NYC DCWP Releases Debt Glossary As Enforcement of New Rule Starts Today

A new rule in New York City requiring collection agencies let individuals know if they offer translation or services in languages other than English that went into effect in June will start being enforced today by the city’s Department of Consumer and Worker Protection. Collection agencies that collect from individuals living in New York City have been working at understanding the requirements of the rule, and worry that they will have to stop providing services that they may have been providing informally for fear of running afoul of the rule and risking an enforcement action.

The DCWP (formerly known as the Department of Consumer Affairs) this week posted a glossary of terms that collectors are required to point consumers to, by notifying them in collection letters of the glossary’s existence. The glossary offers definitions of words and phrases commonly used in collections, such as creditor, interest, and statute of limitations, in 10 different languages.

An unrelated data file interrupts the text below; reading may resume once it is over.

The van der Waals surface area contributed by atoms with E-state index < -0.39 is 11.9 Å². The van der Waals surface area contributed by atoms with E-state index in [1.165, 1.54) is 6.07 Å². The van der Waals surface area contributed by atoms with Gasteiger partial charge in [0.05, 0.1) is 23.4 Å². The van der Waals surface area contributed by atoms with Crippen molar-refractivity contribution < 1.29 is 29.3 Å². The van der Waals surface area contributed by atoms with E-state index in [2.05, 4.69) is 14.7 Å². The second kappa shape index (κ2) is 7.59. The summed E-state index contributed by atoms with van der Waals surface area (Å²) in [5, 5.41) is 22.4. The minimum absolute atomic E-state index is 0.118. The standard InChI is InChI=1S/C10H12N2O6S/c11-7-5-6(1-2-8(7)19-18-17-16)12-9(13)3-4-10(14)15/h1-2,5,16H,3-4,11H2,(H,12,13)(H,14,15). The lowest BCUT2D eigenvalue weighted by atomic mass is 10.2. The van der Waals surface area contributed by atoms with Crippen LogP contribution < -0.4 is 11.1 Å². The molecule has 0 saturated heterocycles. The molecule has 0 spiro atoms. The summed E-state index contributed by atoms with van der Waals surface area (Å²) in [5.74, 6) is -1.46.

“At the very least, the 2 million Limited English Proficiency consumers in this city now have rules to protect them,” said Lorelei Salas, the DCWP commissioner, in a statement. “Now it is not only wrong to withhold from consumers what language access services are available to them – but it is also illegal.”

Under the rule, debt collectors are required to:

  • Inform consumers — in any initial collection notice and on any public-facing websites maintained by the collector — of the availability of any language access services provided by the collector and of a translation and description of commonly-used debt collection terms in a consumer’s preferred language on the Department’s website;
  • Request, record, and retain, to the extent reasonably possible, a record of the language preference of each consumer from whom the collector attempts to collect a debt; and
  • Maintain a report identifying, by language, the number of consumer accounts on which an employee of the collector attempted to collect a debt in a language other than English, and the number of employees that attempted to collect on such accounts.

Debt collectors are prohibited from:

  • Providing false, inaccurate, or incomplete translations of any communication to a consumer in the course of attempting to collect a debt; and
  • Misrepresenting or omitting a consumer’s language preference when returning, selling, or referring for litigation any consumer account, where the debt collector is aware of such preference.

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